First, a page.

“It is so hard to communicate the legal definition of death because, for most of recorded time, we didn’t have one and we didn’t need one. Your heart, your brain and your lungs all stopped at the same time. Technology has changed that equation,” said Colby, who is now general counsel for Truman Medical Centers in Kansas City, Mo.

Colby acknowledged it is hard for a parent to look at a child who appears, even mechanically, to breath, and accept that the law and society view this as a dead body.

The 1980 Uniform Determination of Death Act defined death as “the “irreversible cessation of all functioning of the brain, including the brain stem.”

But technology can keep people apparently “alive,” leaving patients or their families with wrenching decisions. Two states, New Jersey and New York, allow religious exemptions for people who refuse to accept brain death criteria.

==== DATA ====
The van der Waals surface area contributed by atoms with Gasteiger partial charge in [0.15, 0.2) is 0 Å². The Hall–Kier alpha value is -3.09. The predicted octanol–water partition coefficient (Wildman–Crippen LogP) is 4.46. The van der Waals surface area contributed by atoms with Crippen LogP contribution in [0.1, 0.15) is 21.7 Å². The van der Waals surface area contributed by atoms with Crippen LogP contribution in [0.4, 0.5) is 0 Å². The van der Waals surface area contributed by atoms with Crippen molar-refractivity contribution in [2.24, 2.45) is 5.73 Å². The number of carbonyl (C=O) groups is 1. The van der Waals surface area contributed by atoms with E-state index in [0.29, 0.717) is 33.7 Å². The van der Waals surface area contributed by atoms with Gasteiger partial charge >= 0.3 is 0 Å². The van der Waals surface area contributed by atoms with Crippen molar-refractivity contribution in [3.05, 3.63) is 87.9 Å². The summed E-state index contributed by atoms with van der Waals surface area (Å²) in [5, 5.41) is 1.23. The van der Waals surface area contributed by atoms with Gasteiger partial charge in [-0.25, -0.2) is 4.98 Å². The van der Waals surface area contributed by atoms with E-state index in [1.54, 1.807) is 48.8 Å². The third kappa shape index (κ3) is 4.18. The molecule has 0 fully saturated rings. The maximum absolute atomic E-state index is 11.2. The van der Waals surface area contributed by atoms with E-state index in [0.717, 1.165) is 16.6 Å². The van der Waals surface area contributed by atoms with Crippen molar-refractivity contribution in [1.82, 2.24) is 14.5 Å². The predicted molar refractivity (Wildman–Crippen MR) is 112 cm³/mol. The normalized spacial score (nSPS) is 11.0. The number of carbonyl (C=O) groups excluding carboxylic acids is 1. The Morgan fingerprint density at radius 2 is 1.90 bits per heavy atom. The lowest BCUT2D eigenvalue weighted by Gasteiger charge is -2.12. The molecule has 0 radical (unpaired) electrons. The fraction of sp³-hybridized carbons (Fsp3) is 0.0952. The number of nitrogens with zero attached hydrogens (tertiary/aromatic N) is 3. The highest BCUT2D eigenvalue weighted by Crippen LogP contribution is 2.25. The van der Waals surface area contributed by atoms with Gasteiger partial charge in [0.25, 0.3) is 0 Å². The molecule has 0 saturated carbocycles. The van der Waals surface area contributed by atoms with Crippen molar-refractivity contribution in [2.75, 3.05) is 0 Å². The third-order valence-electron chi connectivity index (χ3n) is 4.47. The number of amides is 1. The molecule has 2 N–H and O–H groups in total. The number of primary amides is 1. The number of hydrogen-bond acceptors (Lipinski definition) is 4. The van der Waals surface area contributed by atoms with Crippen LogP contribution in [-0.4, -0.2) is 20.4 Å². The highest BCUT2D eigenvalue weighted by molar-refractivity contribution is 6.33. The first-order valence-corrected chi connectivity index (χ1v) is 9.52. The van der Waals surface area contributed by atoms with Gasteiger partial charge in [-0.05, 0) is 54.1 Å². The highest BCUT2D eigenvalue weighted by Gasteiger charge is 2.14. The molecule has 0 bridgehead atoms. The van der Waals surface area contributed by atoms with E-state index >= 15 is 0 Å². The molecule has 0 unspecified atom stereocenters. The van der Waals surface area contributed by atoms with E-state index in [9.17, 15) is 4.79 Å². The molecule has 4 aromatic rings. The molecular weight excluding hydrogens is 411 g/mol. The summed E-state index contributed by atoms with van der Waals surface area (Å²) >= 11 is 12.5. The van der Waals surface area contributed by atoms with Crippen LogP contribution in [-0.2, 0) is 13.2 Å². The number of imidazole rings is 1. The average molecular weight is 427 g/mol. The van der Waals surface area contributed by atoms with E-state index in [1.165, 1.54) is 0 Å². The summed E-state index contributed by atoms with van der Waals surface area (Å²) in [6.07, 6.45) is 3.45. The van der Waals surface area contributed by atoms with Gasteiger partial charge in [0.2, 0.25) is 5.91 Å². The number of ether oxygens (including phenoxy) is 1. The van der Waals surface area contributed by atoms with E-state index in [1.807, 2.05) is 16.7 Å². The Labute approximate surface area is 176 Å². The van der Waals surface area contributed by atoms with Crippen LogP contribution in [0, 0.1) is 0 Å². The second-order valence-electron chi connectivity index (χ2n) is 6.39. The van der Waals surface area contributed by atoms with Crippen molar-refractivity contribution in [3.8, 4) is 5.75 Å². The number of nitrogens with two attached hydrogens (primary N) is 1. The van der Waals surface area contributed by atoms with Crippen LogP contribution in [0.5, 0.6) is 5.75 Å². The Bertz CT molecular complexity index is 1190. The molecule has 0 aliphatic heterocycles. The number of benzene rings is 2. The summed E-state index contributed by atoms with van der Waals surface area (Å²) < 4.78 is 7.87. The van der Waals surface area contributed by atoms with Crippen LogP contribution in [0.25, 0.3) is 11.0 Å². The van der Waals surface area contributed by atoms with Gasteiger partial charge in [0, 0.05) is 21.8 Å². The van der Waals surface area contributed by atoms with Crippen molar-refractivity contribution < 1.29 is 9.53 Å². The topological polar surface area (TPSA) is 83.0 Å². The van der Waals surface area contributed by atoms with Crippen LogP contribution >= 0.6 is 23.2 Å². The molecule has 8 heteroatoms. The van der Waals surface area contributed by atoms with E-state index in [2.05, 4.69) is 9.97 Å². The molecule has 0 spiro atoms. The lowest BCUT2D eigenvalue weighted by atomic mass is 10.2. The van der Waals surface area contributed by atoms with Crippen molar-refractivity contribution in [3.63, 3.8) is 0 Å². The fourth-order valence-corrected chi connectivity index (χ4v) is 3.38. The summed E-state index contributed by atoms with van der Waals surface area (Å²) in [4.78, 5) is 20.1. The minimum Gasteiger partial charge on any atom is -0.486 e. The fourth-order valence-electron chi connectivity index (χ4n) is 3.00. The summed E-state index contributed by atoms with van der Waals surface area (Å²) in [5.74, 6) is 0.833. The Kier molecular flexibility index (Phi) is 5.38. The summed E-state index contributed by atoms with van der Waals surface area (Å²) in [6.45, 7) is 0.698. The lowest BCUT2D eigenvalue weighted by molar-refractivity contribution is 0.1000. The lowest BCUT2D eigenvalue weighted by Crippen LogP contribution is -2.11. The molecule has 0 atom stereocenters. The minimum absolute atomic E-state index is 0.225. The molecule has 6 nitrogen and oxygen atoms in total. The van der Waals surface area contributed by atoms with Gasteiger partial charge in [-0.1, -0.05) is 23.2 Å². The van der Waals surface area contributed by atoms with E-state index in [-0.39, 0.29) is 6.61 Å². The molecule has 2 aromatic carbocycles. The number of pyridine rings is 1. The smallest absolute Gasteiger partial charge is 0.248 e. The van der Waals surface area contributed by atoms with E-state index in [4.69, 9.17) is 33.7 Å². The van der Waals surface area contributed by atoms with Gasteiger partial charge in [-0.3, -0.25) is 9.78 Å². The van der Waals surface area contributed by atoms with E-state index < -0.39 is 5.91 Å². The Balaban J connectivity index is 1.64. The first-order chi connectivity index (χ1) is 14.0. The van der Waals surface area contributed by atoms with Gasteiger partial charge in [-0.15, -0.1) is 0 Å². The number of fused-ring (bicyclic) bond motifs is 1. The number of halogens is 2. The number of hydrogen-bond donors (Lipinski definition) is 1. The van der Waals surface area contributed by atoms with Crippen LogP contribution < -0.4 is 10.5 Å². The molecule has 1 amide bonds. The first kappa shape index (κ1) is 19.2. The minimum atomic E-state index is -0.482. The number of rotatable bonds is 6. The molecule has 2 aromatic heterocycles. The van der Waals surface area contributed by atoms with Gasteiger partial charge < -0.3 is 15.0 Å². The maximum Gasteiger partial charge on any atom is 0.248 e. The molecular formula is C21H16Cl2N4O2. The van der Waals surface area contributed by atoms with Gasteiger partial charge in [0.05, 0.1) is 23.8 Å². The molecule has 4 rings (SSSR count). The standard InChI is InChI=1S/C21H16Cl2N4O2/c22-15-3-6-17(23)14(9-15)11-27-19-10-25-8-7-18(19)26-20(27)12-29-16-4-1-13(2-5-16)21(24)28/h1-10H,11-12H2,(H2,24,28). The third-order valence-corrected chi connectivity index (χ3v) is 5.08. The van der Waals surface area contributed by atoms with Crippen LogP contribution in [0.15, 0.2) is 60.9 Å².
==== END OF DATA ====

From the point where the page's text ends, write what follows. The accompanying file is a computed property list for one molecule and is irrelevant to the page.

Research shows Americans have mixed views on when to let go of life. Two in three U.S. adults (66 percent) say there are circumstances when a patient should be allowed to die, according to a Pew Research study released in November.

However, the answers are flipped if the question is asked about babies: 57 percent say an infant should receive as much treatment as possible in the case of a life-threatening birth defect, even if parents want to refuse treatment.

Whether society considers adults, babies or teens, Colby sees overarching questions: “What is the purpose of medicine, when do we use it and when do we stop?”

John DiCamillo, staff ethicist at the National Catholic Bioethics Center in Philadelphia, says humans have “no way to know when there’s been metaphysical death — the separation of the soul. But we can trace the signs in the body.”

“If there is any lingering uncertainty, it must be medically resolved” beyond doubt, DiCamillo said.

“If there is any sign of brain stem function, even if someone is in a persistent vegetative state like Schiavo, that is sufficient to say this person is alive. And this person deserves the full dignity of the human person and must be sustained with proportionate medical treatment.”